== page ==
So, clearly, the decisions you make about prioritizing your expenses are important, but they're not always easy. Let's take a look at some common music business scenarios and how to handle them. First, the small print. Not all of these scenarios will apply to you - it depends on the project you've been working on. Also, this advice is general in nature. How to best spend your money depends on your specific circumstances - first and foremost, how flush with cash you are. This advice is geared towards those who are really juggling their expenses, but there's a nugget of truth in there for most people, no matter how deep your pockets are.
Album Pressing Costs
Let's say you have an indie label. You're getting ready to release an album, and you're trying to decide if you want to press up the album on CD and package it in a jewel case with a two or four-page booklet, which you think is kind of ho-hum, or if you want to press it on CD, package it in a digipack or a jewel case with a 16 page booklet AND press it on vinyl, which, wow, wouldn't it be so cool to put something out on vinyl?!?! What do you do?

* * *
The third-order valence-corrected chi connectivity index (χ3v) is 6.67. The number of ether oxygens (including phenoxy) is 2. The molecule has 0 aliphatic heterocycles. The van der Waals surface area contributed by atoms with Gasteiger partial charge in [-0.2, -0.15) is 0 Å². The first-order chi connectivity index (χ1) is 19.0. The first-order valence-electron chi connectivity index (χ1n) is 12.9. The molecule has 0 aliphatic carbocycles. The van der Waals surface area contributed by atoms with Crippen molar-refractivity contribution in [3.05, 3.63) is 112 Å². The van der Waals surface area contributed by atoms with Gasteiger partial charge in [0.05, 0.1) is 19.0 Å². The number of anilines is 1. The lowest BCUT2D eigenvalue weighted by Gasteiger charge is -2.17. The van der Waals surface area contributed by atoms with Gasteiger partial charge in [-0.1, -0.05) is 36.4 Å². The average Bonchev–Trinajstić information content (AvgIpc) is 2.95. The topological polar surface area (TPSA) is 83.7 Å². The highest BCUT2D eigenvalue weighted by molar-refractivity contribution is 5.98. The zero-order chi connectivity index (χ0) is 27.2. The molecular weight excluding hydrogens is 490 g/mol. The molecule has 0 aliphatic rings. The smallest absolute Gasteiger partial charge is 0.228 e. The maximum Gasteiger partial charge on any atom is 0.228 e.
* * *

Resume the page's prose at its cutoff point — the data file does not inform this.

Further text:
Well, surely the answer is obvious here. You go for the simple first option. It may not have all the bells and whistles, but things like digipacks and long booklets really jack up the cost of production in a hurry, and you don't get much return on that investment. Yes, cool artwork and packaging are lots of fun, but you have to spend wisely now to get to the point where you can afford to do that someday. As for vinyl, well, it costs a fortune, and it's hard to sell. Don't get me wrong, for some styles of music, vinyl is pretty important, and yes, when people love vinyl, they LOVE vinyl. If you're one of them, you might be convinced that vinyl is the way forward. If your friends love vinyl, then you'll REALLY be convinced that vinyl will make you rich. It won't. It's a luxury. Be smart at the start, and you'll be able to indulge your vinyl fantasies some day.